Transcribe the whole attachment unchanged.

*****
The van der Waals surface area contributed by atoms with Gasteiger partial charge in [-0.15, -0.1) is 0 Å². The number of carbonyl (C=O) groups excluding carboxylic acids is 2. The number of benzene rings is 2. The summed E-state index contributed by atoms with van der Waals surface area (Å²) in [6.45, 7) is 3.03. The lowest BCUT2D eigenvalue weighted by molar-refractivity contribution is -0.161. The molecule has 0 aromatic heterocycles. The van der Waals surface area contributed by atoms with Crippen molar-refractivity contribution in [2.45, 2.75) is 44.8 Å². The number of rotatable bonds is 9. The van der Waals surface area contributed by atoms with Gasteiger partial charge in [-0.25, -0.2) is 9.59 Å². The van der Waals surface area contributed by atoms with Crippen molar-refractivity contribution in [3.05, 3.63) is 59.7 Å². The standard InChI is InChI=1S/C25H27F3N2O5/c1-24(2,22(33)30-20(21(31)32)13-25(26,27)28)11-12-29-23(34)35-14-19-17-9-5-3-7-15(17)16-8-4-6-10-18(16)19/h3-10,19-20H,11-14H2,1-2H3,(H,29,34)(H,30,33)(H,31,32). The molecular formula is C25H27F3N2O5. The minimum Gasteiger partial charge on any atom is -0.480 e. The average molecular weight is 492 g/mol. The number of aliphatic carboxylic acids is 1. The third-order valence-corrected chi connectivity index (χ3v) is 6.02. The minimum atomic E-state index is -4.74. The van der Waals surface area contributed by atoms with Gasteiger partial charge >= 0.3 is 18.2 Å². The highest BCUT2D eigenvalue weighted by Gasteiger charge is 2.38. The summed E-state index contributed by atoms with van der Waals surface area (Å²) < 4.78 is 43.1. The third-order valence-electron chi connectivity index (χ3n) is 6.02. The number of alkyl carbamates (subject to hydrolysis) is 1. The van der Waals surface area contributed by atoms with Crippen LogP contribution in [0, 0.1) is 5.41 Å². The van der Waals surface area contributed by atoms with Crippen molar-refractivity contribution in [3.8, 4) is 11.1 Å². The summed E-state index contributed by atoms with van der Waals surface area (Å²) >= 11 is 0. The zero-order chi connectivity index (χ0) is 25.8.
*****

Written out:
The van der Waals surface area contributed by atoms with Gasteiger partial charge in [-0.15, -0.1) is 0 Å². The number of carbonyl (C=O) groups excluding carboxylic acids is 2. The number of benzene rings is 2. The summed E-state index contributed by atoms with van der Waals surface area (Å²) in [6.45, 7) is 3.03. The lowest BCUT2D eigenvalue weighted by molar-refractivity contribution is -0.161. The molecule has 0 aromatic heterocycles. The van der Waals surface area contributed by atoms with Crippen molar-refractivity contribution in [2.45, 2.75) is 44.8 Å². The number of rotatable bonds is 9. The van der Waals surface area contributed by atoms with Gasteiger partial charge in [-0.25, -0.2) is 9.59 Å². The van der Waals surface area contributed by atoms with Crippen molar-refractivity contribution in [3.05, 3.63) is 59.7 Å². The standard InChI is InChI=1S/C25H27F3N2O5/c1-24(2,22(33)30-20(21(31)32)13-25(26,27)28)11-12-29-23(34)35-14-19-17-9-5-3-7-15(17)16-8-4-6-10-18(16)19/h3-10,19-20H,11-14H2,1-2H3,(H,29,34)(H,30,33)(H,31,32). The molecular formula is C25H27F3N2O5. The minimum Gasteiger partial charge on any atom is -0.480 e. The average molecular weight is 492 g/mol. The number of aliphatic carboxylic acids is 1. The third-order valence-corrected chi connectivity index (χ3v) is 6.02. The minimum atomic E-state index is -4.74. The van der Waals surface area contributed by atoms with Gasteiger partial charge >= 0.3 is 18.2 Å². The highest BCUT2D eigenvalue weighted by Gasteiger charge is 2.38. The summed E-state index contributed by atoms with van der Waals surface area (Å²) < 4.78 is 43.1. The third-order valence-electron chi connectivity index (χ3n) is 6.02. The number of alkyl carbamates (subject to hydrolysis) is 1. The van der Waals surface area contributed by atoms with Crippen LogP contribution in [0, 0.1) is 5.41 Å². The van der Waals surface area contributed by atoms with Crippen molar-refractivity contribution in [3.8, 4) is 11.1 Å². The summed E-state index contributed by atoms with van der Waals surface area (Å²) >= 11 is 0. The zero-order chi connectivity index (χ0) is 25.8.